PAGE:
Pediatric Celiac Disease and Selective IgA Deficiency: Unexpected Sequence of Events

Maria Christine Ernst Andersen, Stine Dydensborg Sander, Gunvor Madsen, Søren T. Lillevang, Joseph Murray, Steffen Husby*

*Corresponding author for this work

Research output: Contribution to journalJournal articleResearchpeer-review


Purpose: Selective IgA deficiency (IgAD) is the most common primary immunodeficiency, frequently leading to only minor clinical complaints. IgAD may be associated with autoimmune diseases such as celiac disease (CeD). Although IgAD is thought to precede CeD and autoimmunity, the association between the two conditions has not been clarified. Methods: Routine techniques were used to measure serum IgA and celiac diagnostic markers as transglutaminase 2 IgA (TG2-IgA) and deamidated gliadin IgG and for immunohistochemistry for IgG, IgM, and IgA. Results: We report two childhood cases of complete IgA deficiency that evolved after the diagnosis of CeD and the start of a gluten-free diet. Histology showed persistence of IgA in the intestinal mucosa. Conclusion: Both children with CeD showed IgA deficiency that unexpectedly developed after the initiation of a gluten-free diet. This supports IgA deficiency as a process that develops gradually and occurs due to specific defects in immunoregulation.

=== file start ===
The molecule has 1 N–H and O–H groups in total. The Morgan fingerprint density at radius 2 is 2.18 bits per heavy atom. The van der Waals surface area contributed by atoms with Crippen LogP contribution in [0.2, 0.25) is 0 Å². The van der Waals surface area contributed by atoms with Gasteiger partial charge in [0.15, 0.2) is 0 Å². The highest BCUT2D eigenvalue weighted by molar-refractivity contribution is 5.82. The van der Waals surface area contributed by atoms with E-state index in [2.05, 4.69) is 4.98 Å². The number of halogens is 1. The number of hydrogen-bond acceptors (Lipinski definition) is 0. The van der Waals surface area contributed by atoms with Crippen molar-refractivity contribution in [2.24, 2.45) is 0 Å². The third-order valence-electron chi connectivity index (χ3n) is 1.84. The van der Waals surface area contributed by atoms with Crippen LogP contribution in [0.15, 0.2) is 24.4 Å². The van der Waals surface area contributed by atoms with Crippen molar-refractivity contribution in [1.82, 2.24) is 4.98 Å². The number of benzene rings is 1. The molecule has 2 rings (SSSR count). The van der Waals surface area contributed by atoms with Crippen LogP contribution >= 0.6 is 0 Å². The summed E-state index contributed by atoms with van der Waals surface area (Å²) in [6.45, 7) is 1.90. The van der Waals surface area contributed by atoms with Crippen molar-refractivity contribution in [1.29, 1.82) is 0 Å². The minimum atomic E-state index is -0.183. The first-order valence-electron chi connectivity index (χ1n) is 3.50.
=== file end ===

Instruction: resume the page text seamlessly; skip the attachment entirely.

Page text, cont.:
Original languageEnglish
JournalJournal of Clinical Immunology
Issue number6
Pages (from-to)1342-1346
Publication statusPublished - Aug 2022


  • Celiac disease
  • Children
  • IgA deficiency
  • Immunoglobulin M
  • Autoantibodies
  • Humans
  • Immunoglobulin G
  • Celiac Disease/complications
  • Immunoglobulin A
  • Gliadin
  • IgA Deficiency/complications
  • Transglutaminases
  • Child


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